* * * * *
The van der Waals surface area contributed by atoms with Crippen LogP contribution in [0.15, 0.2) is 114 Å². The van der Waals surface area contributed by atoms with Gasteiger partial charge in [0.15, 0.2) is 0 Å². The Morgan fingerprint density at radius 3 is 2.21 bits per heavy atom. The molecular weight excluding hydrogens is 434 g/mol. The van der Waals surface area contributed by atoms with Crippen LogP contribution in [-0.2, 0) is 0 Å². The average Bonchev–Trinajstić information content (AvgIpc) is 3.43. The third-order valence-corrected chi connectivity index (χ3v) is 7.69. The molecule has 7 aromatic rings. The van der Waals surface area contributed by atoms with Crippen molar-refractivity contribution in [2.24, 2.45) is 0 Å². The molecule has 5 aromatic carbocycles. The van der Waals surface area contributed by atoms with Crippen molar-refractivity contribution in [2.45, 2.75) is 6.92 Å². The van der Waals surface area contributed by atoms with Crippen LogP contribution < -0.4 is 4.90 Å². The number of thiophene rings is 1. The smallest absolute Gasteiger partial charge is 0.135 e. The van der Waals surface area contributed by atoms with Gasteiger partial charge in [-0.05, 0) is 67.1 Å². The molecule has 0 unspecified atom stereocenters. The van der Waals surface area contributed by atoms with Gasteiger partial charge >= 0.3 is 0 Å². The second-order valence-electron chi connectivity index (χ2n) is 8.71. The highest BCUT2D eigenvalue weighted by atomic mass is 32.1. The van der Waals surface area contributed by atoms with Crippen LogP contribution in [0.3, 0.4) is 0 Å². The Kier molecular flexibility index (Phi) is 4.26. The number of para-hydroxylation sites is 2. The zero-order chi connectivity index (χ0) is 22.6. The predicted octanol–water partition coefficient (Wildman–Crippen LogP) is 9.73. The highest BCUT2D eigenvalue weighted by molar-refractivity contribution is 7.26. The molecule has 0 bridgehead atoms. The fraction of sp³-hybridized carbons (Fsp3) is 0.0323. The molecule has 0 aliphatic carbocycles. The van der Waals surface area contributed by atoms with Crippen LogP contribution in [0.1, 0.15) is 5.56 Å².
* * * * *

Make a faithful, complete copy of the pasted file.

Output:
The van der Waals surface area contributed by atoms with Crippen LogP contribution in [0.15, 0.2) is 114 Å². The van der Waals surface area contributed by atoms with Gasteiger partial charge in [0.15, 0.2) is 0 Å². The Morgan fingerprint density at radius 3 is 2.21 bits per heavy atom. The molecular weight excluding hydrogens is 434 g/mol. The van der Waals surface area contributed by atoms with Crippen LogP contribution in [-0.2, 0) is 0 Å². The average Bonchev–Trinajstić information content (AvgIpc) is 3.43. The third-order valence-corrected chi connectivity index (χ3v) is 7.69. The molecule has 7 aromatic rings. The van der Waals surface area contributed by atoms with Crippen molar-refractivity contribution in [2.24, 2.45) is 0 Å². The molecule has 5 aromatic carbocycles. The van der Waals surface area contributed by atoms with Crippen molar-refractivity contribution in [2.45, 2.75) is 6.92 Å². The van der Waals surface area contributed by atoms with Crippen LogP contribution < -0.4 is 4.90 Å². The number of thiophene rings is 1. The smallest absolute Gasteiger partial charge is 0.135 e. The van der Waals surface area contributed by atoms with Gasteiger partial charge in [-0.05, 0) is 67.1 Å². The molecule has 0 unspecified atom stereocenters. The van der Waals surface area contributed by atoms with Gasteiger partial charge >= 0.3 is 0 Å². The second-order valence-electron chi connectivity index (χ2n) is 8.71. The highest BCUT2D eigenvalue weighted by atomic mass is 32.1. The van der Waals surface area contributed by atoms with Crippen LogP contribution in [0.3, 0.4) is 0 Å². The Kier molecular flexibility index (Phi) is 4.26. The number of para-hydroxylation sites is 2. The zero-order chi connectivity index (χ0) is 22.6. The predicted octanol–water partition coefficient (Wildman–Crippen LogP) is 9.73. The highest BCUT2D eigenvalue weighted by molar-refractivity contribution is 7.26. The molecule has 0 bridgehead atoms. The fraction of sp³-hybridized carbons (Fsp3) is 0.0323. The molecule has 0 aliphatic carbocycles. The van der Waals surface area contributed by atoms with Crippen LogP contribution in [0.1, 0.15) is 5.56 Å².